Is a Vinyl Flooring the Right Fit?

Sure, from everything the industry talks about, there appears to be no downside to vinyl flooring (the only possibility being that both sheet vinyl and vinyl tile derive from man-made materials). While you may have scoured every other flooring blog and multiple sources before reading this piece, it won’t be another post about how vinyl is the best floor currently on the market. No, those are topics for other sites. Instead, today’s focus is on determining if a vinyl floor is the right fit for your setting.

Before jumping straight into why sheet vinyl or vinyl tile may or may not work for the room, building, or setting you’re thinking of, for those who aren’t too familiar with this can-do-it-all floor choice, there are a few basics (read: positives) to know:

    • You may know that basically every variation of vinyl flooring is water resistant, but a vinyl floor that has been installed properly is almost basically impervious to water or moisture penetration.
    • There is no need to call a professional crew or purchase a bulky cleaning device with a vinyl floor. Whether it’s sheet vinyl or vinyl tile, both styles of this floor choice are low maintenance. Sure, in a busy home or office, dirt, dust, and other gunk can gather, but with vinyl, regular cleaning just calls for a quick sweep. For a deeper clean, vinyl flooring typically needs a damp mop and cleaner that has been vinyl-approved.
    • The core of sheet vinyl and vinyl tile floorings is none other than … vinyl, which is known to be a durable material. When installed correctly and thoroughly maintained, a vinyl floor can last anywhere from 10 to upward of 20 years — in either a residential or a commercial setting.

So how do you determine if vinyl flooring is right for the area you’re thinking of? Well, before you go answering any rhetorical questions, there are a few questions you have to ask yourself (and possibly your employer) of whether or not you should install this flooring choice. The questions CDC Distributors recommends considering — as a flooring distributor and all — include the following:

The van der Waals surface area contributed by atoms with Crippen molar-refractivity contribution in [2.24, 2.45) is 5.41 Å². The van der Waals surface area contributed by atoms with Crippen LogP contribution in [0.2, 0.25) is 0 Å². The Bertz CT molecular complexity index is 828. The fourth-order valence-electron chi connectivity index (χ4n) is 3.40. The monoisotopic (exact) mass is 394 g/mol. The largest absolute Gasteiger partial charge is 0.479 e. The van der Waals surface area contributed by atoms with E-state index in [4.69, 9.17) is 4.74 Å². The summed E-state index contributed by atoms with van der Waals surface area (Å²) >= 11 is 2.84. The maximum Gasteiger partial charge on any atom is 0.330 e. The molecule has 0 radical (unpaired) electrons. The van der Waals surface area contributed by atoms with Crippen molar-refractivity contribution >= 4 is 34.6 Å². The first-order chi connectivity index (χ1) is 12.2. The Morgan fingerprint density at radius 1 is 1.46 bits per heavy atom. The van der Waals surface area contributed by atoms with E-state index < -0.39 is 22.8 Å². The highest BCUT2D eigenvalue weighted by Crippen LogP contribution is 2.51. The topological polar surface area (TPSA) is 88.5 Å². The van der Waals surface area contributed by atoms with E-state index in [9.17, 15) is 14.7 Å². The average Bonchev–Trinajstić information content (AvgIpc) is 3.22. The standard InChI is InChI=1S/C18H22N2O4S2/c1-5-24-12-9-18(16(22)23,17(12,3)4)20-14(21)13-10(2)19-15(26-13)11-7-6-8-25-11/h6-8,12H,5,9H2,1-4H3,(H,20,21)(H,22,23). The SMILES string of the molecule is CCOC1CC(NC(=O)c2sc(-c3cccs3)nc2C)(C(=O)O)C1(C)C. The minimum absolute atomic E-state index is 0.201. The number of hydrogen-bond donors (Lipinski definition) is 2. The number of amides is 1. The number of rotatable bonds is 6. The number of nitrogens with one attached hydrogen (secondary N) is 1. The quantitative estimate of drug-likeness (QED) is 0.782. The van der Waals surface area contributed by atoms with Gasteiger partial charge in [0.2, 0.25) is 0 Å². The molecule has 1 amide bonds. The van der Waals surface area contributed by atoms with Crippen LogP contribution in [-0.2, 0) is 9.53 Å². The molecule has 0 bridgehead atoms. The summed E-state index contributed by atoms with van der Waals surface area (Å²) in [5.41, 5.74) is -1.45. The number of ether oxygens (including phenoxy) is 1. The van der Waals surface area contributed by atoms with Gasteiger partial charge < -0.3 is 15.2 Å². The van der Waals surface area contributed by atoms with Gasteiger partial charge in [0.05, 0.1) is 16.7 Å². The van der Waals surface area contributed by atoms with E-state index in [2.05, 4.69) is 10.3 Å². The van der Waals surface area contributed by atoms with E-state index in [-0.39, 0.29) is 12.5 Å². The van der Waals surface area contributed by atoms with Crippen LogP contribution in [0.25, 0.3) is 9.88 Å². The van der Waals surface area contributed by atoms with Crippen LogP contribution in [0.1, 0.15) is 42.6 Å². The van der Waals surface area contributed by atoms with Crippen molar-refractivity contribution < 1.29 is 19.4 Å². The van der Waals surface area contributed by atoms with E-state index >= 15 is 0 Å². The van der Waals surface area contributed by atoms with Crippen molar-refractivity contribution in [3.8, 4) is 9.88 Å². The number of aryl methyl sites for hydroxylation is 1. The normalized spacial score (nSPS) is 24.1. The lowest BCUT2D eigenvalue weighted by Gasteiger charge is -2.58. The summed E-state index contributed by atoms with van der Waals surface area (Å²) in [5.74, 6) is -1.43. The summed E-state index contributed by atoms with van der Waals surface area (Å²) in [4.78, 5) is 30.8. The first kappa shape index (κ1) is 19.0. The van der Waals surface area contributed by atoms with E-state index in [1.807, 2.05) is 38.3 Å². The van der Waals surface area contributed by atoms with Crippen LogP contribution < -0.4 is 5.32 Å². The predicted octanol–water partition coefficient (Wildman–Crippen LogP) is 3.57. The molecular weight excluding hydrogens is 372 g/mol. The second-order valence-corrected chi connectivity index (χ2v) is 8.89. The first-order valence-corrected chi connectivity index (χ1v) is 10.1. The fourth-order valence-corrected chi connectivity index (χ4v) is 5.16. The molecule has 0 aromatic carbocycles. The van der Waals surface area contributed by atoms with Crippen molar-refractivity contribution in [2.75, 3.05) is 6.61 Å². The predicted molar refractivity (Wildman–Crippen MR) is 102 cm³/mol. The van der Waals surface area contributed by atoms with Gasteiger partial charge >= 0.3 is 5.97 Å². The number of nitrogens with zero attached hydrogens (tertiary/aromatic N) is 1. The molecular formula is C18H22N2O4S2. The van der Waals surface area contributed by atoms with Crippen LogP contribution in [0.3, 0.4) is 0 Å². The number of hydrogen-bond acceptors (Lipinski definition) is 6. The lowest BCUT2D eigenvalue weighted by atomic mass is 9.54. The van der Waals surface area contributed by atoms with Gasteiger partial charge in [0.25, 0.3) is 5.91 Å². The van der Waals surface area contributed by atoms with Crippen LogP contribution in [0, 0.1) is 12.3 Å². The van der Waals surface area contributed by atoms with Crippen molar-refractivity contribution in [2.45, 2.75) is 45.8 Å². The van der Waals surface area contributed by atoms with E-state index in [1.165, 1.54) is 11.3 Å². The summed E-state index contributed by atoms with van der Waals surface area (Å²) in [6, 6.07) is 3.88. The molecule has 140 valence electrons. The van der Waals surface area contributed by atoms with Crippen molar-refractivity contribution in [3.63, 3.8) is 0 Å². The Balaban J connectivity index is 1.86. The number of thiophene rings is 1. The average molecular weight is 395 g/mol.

• Which type of vinyl would work better for me: sheet vinyl or vinyl tile? The latter includes luxury vinyl tile as well. Each form comes in a large range of color and design possibilities that continue to expand as you read this. However, prices between the two types (and other options) can vary, so this question may depend on your budget.
    • If your new vinyl floor ever gets severely damaged, would you rather replace the entire floor or remove the affected area and replace it with a patch? Or, would you rather simply replace the tile? With sheet vinyl, the first two choices are the primary options when there is severe enough damage. With vinyl tile, the last choice is the leading option for severely damaged tiled floorings.
    • Where is this vinyl floor going to be installed? As it’s a tough floor, it can withstand an area with heavy foot traffic. And yes, it can even stand up to pets, strollers, shopping carts, and the like.
    • Will you be installing the sheet vinyl or the vinyl tile yourself, or will you have a professional handle the floor installation? Whatever installation you choose, you will have to factor the process into your budget.

Once you’ve answered what your own personal preference is (and maybe there are a few more questions that popped into your head), start to browse all of the commercial vinyl floor options we offer, and both the sheet and tile vinyl flooring options we offer for residential settings.


CDC will represent the full line of Harris Wood-branded engineered and Harris cork flooring products. CDC’s distribution footprint includes Ohio, Kentucky, Missouri,

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